At the end of last year, Kev Minh Allen posted a review of our book on Amazon.com. We are always happy to hear from our readers. Here is what he wrote:
“Where are you from?” is commonly taken as a provocative question among Asian Americans, especially when it is asked in an unfriendly and almost accusingly way. The reason is because the usual intent of the questioner is either xenophobic or ethnocentric. The question has the effect of categorizing and stigmatizing a person and making it more convenient for the interrogator to keep on feeding his prejudices. Before a word of explanation can be uttered, the question has already served to exclude the individual from participating in any national dialogue and from being represented in the national narrative. Thus, the title of this book, Where Are You From?, uses a good ironic twist to confront the history and continued harm of this type of question.
What pleased me about the book was how the narratives and poems in this collection seemed to be all over the place, in terms of voice and point of view, but that the main goal was the re-characterization and re-imagining of Asian America. Just as each author is an individual unto him/herself, so is every person of Asian descent in this country a unique human being, albeit sharing a common history of geography, immigration patterns, awkward attempts at assimilation, and enduring both egregious and subtle acts of discrimination.
Some pieces in this collection did not surprise me while others really made me mentally engage with the construct of “Asian American” and how it pertains to my identity and my life. A few of the authors I was familiar with, but many of them I was reading for the first time. Some of the standouts, for me, include Marivi Soliven Blanco, Valerie Katagiri, Diem Tran and Ben Efsanem.
If you choose to only read the book piecemeal, then I’d definitely suggest reading the “Point & Counterpoint” part featuring Simon Tam and Ben Efsanem. Efsanem’s counterpoint to Simon Tam’s essay regarding appropriation of the word “slant” was a valuable lesson for me in that it reminded me to be more critical of my own tendency to co-opt and re-use words like “bastard” and “orphan” with respect to my status as adoptee.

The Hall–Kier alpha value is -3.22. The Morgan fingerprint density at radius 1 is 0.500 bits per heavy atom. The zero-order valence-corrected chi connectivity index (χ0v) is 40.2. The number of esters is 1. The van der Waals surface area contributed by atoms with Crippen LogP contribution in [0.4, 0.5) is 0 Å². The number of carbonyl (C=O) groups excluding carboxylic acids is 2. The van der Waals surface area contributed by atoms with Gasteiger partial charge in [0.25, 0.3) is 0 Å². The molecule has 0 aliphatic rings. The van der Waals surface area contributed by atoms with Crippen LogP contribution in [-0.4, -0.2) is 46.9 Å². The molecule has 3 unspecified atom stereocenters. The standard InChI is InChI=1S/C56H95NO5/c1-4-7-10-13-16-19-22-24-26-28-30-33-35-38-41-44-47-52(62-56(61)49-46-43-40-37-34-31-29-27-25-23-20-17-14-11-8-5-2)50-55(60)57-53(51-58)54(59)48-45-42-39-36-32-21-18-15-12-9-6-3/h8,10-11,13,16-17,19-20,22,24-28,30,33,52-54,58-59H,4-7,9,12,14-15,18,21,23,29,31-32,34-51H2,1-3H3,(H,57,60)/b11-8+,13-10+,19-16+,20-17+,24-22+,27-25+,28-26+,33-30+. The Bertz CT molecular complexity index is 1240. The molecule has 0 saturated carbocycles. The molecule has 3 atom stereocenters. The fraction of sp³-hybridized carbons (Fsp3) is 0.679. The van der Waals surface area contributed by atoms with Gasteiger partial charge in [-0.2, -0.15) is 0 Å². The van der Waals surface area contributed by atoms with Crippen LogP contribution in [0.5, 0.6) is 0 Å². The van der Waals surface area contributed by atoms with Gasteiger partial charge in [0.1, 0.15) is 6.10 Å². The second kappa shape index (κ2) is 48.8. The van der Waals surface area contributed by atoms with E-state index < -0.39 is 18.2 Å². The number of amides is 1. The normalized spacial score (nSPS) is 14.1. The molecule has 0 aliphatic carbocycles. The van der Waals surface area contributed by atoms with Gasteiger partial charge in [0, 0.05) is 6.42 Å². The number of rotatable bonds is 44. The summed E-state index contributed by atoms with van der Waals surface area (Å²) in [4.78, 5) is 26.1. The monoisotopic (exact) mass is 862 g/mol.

We tracked down Kevin and found that he is, himself, an Asian American writer. He wrote the following for us.
On (Not) Being An Asian American Writer
Here’s a secret about me as a writer that I’d like to share: I’ve written numerous articles/essays for quite a few Asian American-themed or -focused publications, both in print and online, and I’ve felt like a fraud each and every time I submitted them.
For although I generally fit the description of an Asian person (black hair, brown eyes, broad nose, brownish skin tone, relatively short), according to Western standards, I didn’t grow up with people who resembled me phenotypically because I am not blood-related to any of my immediate and extended family members. No Asian heritage or linguistic tradition was ever handed down to me containing a deeply embedded historical memory. You see, I was raised by white parents in a Rust Belt suburb in western New York (nowhere close to NYC, and believe me, there’s quite a socio-economic and cultural difference between the two). My upbringing never reflected my supposed Asian ethnicity, so unsurprisingly I never truly reflected on my Asian body’s place in a dominant white society.
In spite of that, I’ve been learning and realizing that writing about how the perception and reality of my existence in predominantly white spaces confounds people, as well as myself, fits perfectly in the continuum of Asian American history. As a person who identifies as a mixed race Vietnamese adoptee, my history has roots in Southeast Asia, but my present and future have constructed an experiential and psychological permanency here in the United States of America. I don’t feel like a first-generation immigrant, even though I have the naturalization papers to prove that I technically am. I don’t feel like I’m Vietnamese, even though I marked the box for “Vietnamese” on the last census form because I have the Vietnamese passport to prove it.
So, perhaps I was being somewhat melodramatic when I referred to myself as a “fraud” in the beginning. It’s just that it’s taken me years to come to terms with my displacement and misplacement, and orientation and disorientation, as an Asian man making his way in this American society. I’m steadily finding my way and leaving clues for whomever wants to follow.
My first book of poetry came out last year and I have a website http://myproudsacrifice.tumblr.com/ where you can buy it:
Book Title: My Proud Sacrifice
Short Description: This book plumbs the depths of my identity as an A.V.O.I.D.: “Adopted Vietnamese Of Indeterminate Descent.” I set about imagining and re-creating a personal history that reflected an inner truth that helped me peel away the little white lies which had been obscuring my view into my own existence.
For more information, contact: firstname.lastname@example.org